Tomorrow is Primary Day in Missouri.Turnout will be low, less than twenty percent will bother to vote. In fact, that number will be closer to ten percent than twenty.

This infuriates me to no end. But what infuriates me even more is the fact that fully one-hundred percent of the jackasses who don’t bother to vote in the primary will start bitching about the choices they have in November, starting next week.

Back in 2006, when I was still getting dead-tree newspapers delivered, I opened up the Kansas City Star a day or two before the election to read up on the stuff that was on the ballot that I might not be well-versed enough to cast an informed vote on. Immediately, my eyes fell on the sidebar and a series of “man/woman on the street” interviews about whether or not people would get out and vote on Tuesday. Of the five people interviewed, only one was going to vote. The rest viewed the primary as “unimportant” or they were all “too busy” to vote on Tuesday.

I read it, and needed to be sedated.

The fact that four of five people couldn’t be bothered to vote in the primary set me off. I believe saying at the time that they all needed to be “bitch-slapped” or something along those lines. It’s fuzzy now, that’s about the time the tranquilizer dart kicked in. My husband is a smart man – he keeps a supply on hand during election season.

I grew up in a family that preached the gospel of the electoral process, and intoned the mantra of the importance of local and primary elections.

The first lesson taught at my grandmother’s knee was local elections. It was drilled into my head that the farther down the ballot a name appears, the more direct the impact that person is capable of having on your life, and on you individually. A bad or corrupt county sheriff is a far greater threat to you and your peace of mind, personal freedom and how secure you sleep in your bed at night than any President, Governor, Senator or Representative – and if you are voting on whether or not to put someone on the County Commission to make decisions about maintaining the roads – it’s probably a good idea to vote for someone who lives outside the city limits and who has land that’s only accessible by gravel road, rather than the butcher who lives and works in town.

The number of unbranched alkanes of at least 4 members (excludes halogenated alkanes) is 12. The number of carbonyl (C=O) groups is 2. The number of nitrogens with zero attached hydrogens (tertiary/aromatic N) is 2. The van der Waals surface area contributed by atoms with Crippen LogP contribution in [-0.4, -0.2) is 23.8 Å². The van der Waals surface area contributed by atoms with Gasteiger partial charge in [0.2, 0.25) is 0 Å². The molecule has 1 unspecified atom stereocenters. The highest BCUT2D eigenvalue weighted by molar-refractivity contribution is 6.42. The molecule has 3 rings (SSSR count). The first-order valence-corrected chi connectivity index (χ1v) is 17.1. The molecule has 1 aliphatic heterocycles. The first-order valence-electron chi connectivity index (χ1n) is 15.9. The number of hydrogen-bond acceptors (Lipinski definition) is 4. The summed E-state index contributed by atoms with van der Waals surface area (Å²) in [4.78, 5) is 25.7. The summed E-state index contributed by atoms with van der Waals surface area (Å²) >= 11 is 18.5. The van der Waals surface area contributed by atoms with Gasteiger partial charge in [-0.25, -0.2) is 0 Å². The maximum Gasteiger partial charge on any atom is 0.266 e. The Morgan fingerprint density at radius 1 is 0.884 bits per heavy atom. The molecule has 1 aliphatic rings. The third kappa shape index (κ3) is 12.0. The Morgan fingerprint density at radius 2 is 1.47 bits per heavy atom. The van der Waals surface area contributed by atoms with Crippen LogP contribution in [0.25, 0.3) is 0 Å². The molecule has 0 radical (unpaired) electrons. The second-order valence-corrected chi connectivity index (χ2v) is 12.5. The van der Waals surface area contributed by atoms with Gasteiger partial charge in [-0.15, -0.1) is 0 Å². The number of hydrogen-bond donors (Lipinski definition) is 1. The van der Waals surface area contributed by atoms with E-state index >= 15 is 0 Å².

The second lesson taught was the importance of primaries.

Here’s the bottom line: Before anyone gets to face us in the general, they have to walk neighborhoods and attend rallies and ice-cream socials and box suppers and town fairs and let their potential constituents get to know them. They have to show up in church halls and march in one-block-long parades in towns of 400 that are so short and sweet that kids on tricycles are part of the festivities and the little guys complete the entire thing. Doing the mundane, retail, street level gravel road level campaigning, glad-handing, speechifying and flat out asking “will you vote for me?” over and over and over again to every last person in the district.

I will vote tomorrow, and then I will come home and I will commence with making GOTV phone calls. And if I’m lucky, fifteen percent will turn out.

By next week, someone will say something about the regular “Sophie’s Choice” we face in November. I will smile sweetly and ask who they voted for in the primary? (That’s how I reel ’em in.)

If they have an answer, I will drop it.

But if they just give me a blank stare, or tell me that they didn’t bother voting in the primary, I will (gently) let them have it.

Before we decide between us, we have to decide amongst ourselves who we want to bear our standard. At it’s best, at it’s finest, at it’s core, populist roots; this is the way politics is supposed to happen in a representative democracy.

The place to winnow out the reckless and the feckless is in the primary, not the General. And if you don’t participate in the primary, I would strongly advise that you not complain about your choices come November. Not in close proximity to me, anyway.